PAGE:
international developments.
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5)
GENERAL CONCLUSION
Why is a EU-wide policy needed?
The comparison between the policies of European airline companies looked at in 2012 and
2014 as well as the objective analysis of their capacity to fulfill the needs of travellers with
musical instruments, demonstrate a lack of harmonised rules, leaving the traveller to legal
uncertainty.
Nevertheless, a tendency of improving travelling conditions can be ascertained. In particular
regarding the transport of small instrument in the cabin, which in most of the cases are put
at the same level as the others hand luggage.
Through a legislative initiative a harmonised approach across Europe can be endorsed and
result in a win-win situation for all, by creating a level playing field for all airline companies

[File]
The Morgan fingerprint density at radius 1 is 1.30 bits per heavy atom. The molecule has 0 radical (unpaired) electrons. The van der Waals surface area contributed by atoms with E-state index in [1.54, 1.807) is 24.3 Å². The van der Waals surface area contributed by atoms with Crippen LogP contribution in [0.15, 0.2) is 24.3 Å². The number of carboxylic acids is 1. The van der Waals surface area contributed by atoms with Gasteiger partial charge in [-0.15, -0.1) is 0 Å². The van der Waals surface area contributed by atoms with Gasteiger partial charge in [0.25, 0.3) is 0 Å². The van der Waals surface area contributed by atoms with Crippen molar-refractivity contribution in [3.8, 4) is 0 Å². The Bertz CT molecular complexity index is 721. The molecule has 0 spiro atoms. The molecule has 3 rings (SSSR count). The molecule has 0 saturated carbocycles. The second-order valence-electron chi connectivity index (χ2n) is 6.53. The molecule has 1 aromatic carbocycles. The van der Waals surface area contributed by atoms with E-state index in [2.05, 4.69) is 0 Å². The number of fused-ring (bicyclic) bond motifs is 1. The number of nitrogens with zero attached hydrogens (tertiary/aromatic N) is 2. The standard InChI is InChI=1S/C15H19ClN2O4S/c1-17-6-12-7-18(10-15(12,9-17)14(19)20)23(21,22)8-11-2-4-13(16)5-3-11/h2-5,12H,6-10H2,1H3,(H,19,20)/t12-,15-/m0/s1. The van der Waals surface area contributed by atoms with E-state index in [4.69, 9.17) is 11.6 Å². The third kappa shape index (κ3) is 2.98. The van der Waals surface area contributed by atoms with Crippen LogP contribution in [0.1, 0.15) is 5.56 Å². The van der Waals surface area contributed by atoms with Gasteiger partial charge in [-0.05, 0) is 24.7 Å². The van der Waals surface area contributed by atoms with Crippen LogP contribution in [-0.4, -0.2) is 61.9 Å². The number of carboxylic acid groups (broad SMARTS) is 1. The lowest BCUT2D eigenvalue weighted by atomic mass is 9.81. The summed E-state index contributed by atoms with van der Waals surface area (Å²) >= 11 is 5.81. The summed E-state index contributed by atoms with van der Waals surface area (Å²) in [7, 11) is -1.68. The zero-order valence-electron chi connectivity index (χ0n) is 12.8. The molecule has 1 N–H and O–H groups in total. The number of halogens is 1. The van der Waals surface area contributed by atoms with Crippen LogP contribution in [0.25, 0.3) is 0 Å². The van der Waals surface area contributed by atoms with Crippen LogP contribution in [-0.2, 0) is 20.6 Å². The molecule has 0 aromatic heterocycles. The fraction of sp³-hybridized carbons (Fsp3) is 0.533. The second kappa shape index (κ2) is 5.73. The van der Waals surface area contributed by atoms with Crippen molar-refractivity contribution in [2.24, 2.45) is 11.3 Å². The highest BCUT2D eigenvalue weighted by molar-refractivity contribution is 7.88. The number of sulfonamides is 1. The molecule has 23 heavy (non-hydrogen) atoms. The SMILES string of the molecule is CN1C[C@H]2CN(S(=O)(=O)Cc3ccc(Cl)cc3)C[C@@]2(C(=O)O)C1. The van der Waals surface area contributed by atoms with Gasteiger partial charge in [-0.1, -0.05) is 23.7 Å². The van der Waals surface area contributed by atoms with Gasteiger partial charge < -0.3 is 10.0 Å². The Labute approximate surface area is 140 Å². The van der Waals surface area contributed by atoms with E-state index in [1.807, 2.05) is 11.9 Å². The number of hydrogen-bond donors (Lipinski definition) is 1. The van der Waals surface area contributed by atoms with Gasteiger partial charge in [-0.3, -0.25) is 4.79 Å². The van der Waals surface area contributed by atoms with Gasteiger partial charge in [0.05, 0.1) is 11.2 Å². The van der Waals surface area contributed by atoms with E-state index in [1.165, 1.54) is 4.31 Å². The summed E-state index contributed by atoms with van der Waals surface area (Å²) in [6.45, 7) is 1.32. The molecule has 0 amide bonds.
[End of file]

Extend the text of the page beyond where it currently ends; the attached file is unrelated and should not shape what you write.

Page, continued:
and by providing transparent and clear rules for the passengers.
Laying down EU-wide common rules would be the best way to solve the acknowledged
problems which have been raised and will continue to be raised by orchestras, music
ensembles and musicians.
By taking a basis of good elements and good practices already existing with some of the
airline companies on the criteria described above, it would not be too much demanding for
airlines companies to comply with general rules to accommodate passengers travelling with
musical instruments.
As the US - EU comparison demonstrates, needs and concerns raised by the music sector are
the same world-wide. Therefore the approach to solve the latter should also be similar.